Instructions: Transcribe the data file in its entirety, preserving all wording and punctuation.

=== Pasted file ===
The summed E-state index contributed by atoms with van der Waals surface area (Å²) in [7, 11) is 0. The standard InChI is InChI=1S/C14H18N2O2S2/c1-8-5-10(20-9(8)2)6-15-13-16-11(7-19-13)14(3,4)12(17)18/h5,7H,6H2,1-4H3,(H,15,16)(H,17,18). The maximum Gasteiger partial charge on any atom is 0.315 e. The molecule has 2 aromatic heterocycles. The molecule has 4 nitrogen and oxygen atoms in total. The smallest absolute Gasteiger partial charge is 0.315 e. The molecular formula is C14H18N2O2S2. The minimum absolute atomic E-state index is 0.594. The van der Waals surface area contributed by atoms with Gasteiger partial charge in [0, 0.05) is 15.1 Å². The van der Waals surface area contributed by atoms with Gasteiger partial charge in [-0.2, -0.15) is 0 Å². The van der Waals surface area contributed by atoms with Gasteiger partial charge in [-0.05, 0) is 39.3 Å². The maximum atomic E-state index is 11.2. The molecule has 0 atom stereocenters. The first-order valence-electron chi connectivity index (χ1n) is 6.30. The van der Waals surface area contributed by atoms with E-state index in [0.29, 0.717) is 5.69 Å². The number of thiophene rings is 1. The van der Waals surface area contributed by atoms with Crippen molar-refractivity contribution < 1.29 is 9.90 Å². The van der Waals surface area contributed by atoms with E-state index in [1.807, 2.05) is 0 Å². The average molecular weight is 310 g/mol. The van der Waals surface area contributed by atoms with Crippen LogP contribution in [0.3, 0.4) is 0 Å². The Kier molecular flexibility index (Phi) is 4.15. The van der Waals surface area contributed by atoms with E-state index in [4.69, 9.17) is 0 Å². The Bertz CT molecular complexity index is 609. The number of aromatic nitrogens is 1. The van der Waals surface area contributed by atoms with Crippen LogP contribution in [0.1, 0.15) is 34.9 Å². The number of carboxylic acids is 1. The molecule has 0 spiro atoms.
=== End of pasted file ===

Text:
The summed E-state index contributed by atoms with van der Waals surface area (Å²) in [7, 11) is 0. The standard InChI is InChI=1S/C14H18N2O2S2/c1-8-5-10(20-9(8)2)6-15-13-16-11(7-19-13)14(3,4)12(17)18/h5,7H,6H2,1-4H3,(H,15,16)(H,17,18). The maximum Gasteiger partial charge on any atom is 0.315 e. The molecule has 2 aromatic heterocycles. The molecule has 4 nitrogen and oxygen atoms in total. The smallest absolute Gasteiger partial charge is 0.315 e. The molecular formula is C14H18N2O2S2. The minimum absolute atomic E-state index is 0.594. The van der Waals surface area contributed by atoms with Gasteiger partial charge in [0, 0.05) is 15.1 Å². The van der Waals surface area contributed by atoms with Gasteiger partial charge in [-0.2, -0.15) is 0 Å². The van der Waals surface area contributed by atoms with Gasteiger partial charge in [-0.05, 0) is 39.3 Å². The maximum atomic E-state index is 11.2. The molecule has 0 atom stereocenters. The first-order valence-electron chi connectivity index (χ1n) is 6.30. The van der Waals surface area contributed by atoms with E-state index in [0.29, 0.717) is 5.69 Å². The number of thiophene rings is 1. The van der Waals surface area contributed by atoms with Crippen molar-refractivity contribution < 1.29 is 9.90 Å². The van der Waals surface area contributed by atoms with E-state index in [1.807, 2.05) is 0 Å². The average molecular weight is 310 g/mol. The van der Waals surface area contributed by atoms with Crippen LogP contribution in [0.3, 0.4) is 0 Å². The Kier molecular flexibility index (Phi) is 4.15. The van der Waals surface area contributed by atoms with E-state index in [4.69, 9.17) is 0 Å². The Bertz CT molecular complexity index is 609. The number of aromatic nitrogens is 1. The van der Waals surface area contributed by atoms with Crippen LogP contribution in [0.1, 0.15) is 34.9 Å². The number of carboxylic acids is 1. The molecule has 0 spiro atoms.